Our patient was very sick however we believe his death was related to dialysis disequilibrium syndrome secondary to the large shift in BUN compared to pre and post dialysis. The mechanisms of how DDS develops and possible treatments are discussed below.

There are currently two main theories surrounding the development of DDS. The first is the reverse osmotic effect 16, 17 and the second involves cerebral acidosis 3, 4. There is no clear cut pathogenesis of the disease process; however the reverse osmotic effect is the more accepted theory. In patients with acute renal failure, urea continues to build up in the plasma and CSF. Depending on the length of time a person is in renal failure, urea is transported across the blood brain barrier via up-regulation of urea transporters (UF-B1). Urea has a reflection coefficient of 0.44-0.59, giving it limited ability to diffuse across the BBB without transporters and requires UF-B1 for transport in both directions. Once on the CSF side, urea can act as an osmotic element if there becomes a discrepancy between CSF and plasma solute concentrations. The body will always move toward homeostasis and maintain equal levels of urea in the plasma and CSF. When urea is removed from plasma, the plasma concentration drops quickly; and the body attempts to maintain a balance between plasma urea concentration and CSF concentration. Urea UF-B1 channels are down regulated during severe acidosis and uremia preventing the movement of urea out of the brain 8; the mechanism behind this is unknown. AQP4 channels are readily inserted into the membrane and are up-regulated 12; water moves down its concentration gradient and diffuses into the CSF to dilute the urea solute. This movement of water into the brain leads to edema and swelling 13. The CSF and brain cells can only compensate enough water until their own intracellular mechanisms are compromised and cell death occurs. A proposed diagram of the reverse urea effect is shown in Figure 2. The pathogenetic importance of urea in dialysis disequilibrium syndrome has been demonstrated by experiments in uremic rats 7, 17, 18. Some studies have suggested that the reverse osmotic shift cannot account for the development of cerebral edema in DDS, since the urea movement out of brain is sufficiently rapid to prevent a large osmotic gradient between the brain and extracellular fluid 4

The second proposed mechanism involves the severe metabolic acidosis during renal failure. Hydrogen ions continue to build up in the blood stream and are not excreted properly by the kidneys secondary to failure 3. Hydrogen ions have a positive charge and can displace other positively charged ions as the body tries to compensate for the acidosis. Bound sodium and potassium ions are displaced by positively charged hydrogen ions increasing intracellular osmolality and leading to an osmotic gradient 1. Again water moves down its concentration gradient into the cell to dilute the increase in intracellular osmolality leading to cell swelling and possible cell burst. There also appears to be an upregulation of intracellular organic acid production to help displace the excess hydrogen ions further increasing intracellular osmolality.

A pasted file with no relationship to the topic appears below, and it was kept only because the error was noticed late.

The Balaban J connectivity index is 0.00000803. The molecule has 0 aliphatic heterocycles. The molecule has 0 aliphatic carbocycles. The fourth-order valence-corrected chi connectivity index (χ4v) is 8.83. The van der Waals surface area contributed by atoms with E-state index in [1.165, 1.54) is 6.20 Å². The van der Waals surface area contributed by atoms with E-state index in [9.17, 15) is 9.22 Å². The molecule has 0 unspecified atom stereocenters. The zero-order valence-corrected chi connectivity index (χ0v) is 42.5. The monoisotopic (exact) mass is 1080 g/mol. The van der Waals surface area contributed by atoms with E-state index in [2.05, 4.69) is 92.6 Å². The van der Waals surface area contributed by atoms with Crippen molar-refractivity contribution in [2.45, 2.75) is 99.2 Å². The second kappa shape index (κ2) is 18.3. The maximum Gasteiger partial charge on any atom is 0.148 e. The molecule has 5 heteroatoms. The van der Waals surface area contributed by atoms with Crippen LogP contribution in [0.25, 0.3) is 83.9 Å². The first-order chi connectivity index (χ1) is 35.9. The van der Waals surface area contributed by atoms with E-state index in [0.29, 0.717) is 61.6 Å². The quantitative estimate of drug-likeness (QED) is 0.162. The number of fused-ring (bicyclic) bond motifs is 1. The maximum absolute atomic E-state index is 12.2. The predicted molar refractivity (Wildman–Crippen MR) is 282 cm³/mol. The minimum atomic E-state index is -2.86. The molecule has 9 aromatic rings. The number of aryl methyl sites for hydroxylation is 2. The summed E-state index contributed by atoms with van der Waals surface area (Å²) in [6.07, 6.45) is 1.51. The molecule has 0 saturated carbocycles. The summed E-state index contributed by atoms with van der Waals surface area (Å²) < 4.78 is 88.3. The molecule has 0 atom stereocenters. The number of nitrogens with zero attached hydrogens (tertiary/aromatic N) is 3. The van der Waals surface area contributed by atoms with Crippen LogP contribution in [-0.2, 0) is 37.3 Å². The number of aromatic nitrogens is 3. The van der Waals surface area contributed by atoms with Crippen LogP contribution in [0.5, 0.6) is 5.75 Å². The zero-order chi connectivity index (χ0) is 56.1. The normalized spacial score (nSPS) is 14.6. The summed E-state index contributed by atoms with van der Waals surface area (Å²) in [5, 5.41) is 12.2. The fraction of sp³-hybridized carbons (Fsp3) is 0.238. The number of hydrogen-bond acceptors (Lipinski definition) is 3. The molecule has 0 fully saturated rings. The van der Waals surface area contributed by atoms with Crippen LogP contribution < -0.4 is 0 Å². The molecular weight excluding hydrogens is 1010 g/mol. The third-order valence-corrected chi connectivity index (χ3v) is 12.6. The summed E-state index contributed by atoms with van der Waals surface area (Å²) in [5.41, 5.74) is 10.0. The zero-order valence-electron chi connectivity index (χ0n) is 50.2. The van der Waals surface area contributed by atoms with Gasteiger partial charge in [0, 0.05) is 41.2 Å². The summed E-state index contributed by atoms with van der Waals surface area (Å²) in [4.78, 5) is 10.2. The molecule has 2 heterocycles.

A third mechanism, that is poorly understood and mainly hypothesized, involves an ‘unknown’ organic molecule that changes the osmolality of the CSF compared to the osmolality of the plasma. Researchers have not been able to prove that this molecule exists however it does remain a reasonable mechanism 16.

None of the above methods have been proven and continue to be debated however DDS may be a combination of all three mechanisms. None seem more plausible than the others. We believe in our patient, secondary to the large shift in BUN, that the reverse urea effect predominates, but with the severe acidosis, CSF acidosis may have played a part. Knowing how DDS works has not help with any treatments of this syndrome and prevention remains the mainstay.

Any dialysis patient is at risk of developing DDS. There are a few situations that increase this risk. Any sort of stress on the body, traumatic or infectious, can decrease the permeability of the blood brain barrier, allowing for easier transport of water and solute across, worsening potential edema. This syndrome is particularly common in pediatric patients and patients with pre-existing neurological conditions 5. The risk in pediatric patients is secondary to high mass transfer area coefficient or more simply because children are smaller. Severe metabolic acidosis also seems to increase the risk; the mechanism behind this is unknown. Additional risk factors include: first dialysis treatment, marked elevated BUN pre-dialysis, chronic kidney disease and older age.

Treatments are often limited and prevention appears to be the best management. Prophylactic measures regarding the dialysis regime include: increased dialysate osmolality, shorter dialysis sessions, lower dialyzer blood flow rates, less efficient more frequent dialysis sessions 2. Exogenous solutes such as glycerol, mannitol, and hypertonic saline have been proposed to counter-act the urea lowering effect, and anticonvulsant therapy such as diazepam 15. Taking these measures into account is not always possible in patients with severe acute renal failure when dialysis is emergent. It is recommended to perform hemofiltration rather than dialysis which uses convective removal of solute rather than diffusive removal of solutes; decreasing the difference of osmolality between fluid compartments in the body 10. The recommended goal is to decrease the BUN level by 40% to decrease the likelihood of DDS. This decrease in BUN is not only related to amount, but to time as well. The faster the solutes are removed the increased opportunity for fluid shifts within the body compartments.